New Scottdale business features Pennsylvania-made products
Tom Bailey is hoping state pride will bring a lot of foot traffic through the door of his new business that recently opened on Spring Street in Scottdale.
The PennMade Outlet will carry products that have been made in Pennsylvania.
Four years ago, Bailey started an online directory listing only Pennsylvania manufacturers and agricultural producers. That endeavor was the beginning of the idea to open a local retail outlet of those Pennsylvania products.
“I was the market manager for the Scottdale Farmers' Market for four years and I saw that people liked buying local products because they were better quality and people liked the face-to-face sales.“
The online directory is still active at PennMade.com.
Visitors to the site should follow the directions and link directly to the business' website.
Bailey said he opened the retail business because he found that people wanted to see the product and hold it.
“I also wanted to show pictures of the business and employees,” he said. “I want to show that the buy local market exists, so I'm putting my money where my mouth has been for years.”
At the retail business, located directly across from the Scottdale Public Library, visitors can buy corn brooms from Freeport, work gloves from Brookville and pizzelle and mountain pie irons from West Newton.
Bailey also sells Red Ribbon Soda Pop from Natrona, Clover Creek Cheese from Williamsburg, envelopes from National Envelope of Scottdale, home-cleaning products from Sun and Earth in King Of Prussia, Radius toothbrushes from Kutztown, Pennsylvania native plants and Pennsylvania cheese and music from local musicians.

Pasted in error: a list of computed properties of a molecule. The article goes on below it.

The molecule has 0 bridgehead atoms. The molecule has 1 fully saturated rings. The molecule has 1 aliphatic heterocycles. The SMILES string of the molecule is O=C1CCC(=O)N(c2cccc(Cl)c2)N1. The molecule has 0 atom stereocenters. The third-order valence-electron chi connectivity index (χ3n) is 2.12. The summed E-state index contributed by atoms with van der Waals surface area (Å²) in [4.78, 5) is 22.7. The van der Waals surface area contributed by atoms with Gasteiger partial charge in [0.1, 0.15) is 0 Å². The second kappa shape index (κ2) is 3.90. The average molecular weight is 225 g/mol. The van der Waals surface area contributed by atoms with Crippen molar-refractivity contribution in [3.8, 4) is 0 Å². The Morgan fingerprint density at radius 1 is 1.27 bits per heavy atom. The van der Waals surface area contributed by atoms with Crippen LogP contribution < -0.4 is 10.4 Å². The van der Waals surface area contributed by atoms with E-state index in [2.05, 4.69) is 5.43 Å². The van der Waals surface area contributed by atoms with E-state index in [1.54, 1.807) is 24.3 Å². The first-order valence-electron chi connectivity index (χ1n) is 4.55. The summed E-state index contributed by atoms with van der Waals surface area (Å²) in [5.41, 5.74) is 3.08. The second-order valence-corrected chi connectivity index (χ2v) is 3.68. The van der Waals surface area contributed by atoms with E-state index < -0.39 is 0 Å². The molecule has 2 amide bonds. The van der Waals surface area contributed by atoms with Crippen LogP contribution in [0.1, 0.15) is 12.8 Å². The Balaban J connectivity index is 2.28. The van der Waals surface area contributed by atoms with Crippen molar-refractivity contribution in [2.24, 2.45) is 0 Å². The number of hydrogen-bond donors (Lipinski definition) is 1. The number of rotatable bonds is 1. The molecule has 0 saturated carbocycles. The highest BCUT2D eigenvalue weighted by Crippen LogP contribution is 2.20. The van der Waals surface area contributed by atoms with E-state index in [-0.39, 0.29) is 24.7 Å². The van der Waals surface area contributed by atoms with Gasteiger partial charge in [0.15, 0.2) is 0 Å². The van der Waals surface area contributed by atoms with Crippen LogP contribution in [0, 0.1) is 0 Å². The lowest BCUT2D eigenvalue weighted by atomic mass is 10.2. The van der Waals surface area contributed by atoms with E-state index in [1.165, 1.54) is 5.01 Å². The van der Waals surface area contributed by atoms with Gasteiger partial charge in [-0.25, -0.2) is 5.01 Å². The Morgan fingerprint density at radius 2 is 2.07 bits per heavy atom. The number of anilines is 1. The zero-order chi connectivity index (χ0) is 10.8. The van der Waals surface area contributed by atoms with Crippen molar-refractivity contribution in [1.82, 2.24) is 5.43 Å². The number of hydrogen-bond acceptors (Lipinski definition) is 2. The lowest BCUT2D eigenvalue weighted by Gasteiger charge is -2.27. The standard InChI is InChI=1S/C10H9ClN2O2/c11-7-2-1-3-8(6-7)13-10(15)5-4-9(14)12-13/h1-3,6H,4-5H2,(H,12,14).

Bailey said his main goal is for more people to sample the quality products manufactured in the state.
“Pennsylvanians have the power to buy quality products and help our local economy at the same time,” he said. “We don't need government programs to do that.
“I want to see a strong local economy that will provide more jobs and more civic pride within our Pennsylvania communities,” he said. “We can take care of ourselves and recreate a state where young people want to stay and work in their hometowns.”
The fall hours will be Thursday 4:30 to 7:30 p.m., Friday 4 to 6 p.m. and Saturday 8:30 a.m. to 1 p.m.
Rachel Basinger is a contributing writer.
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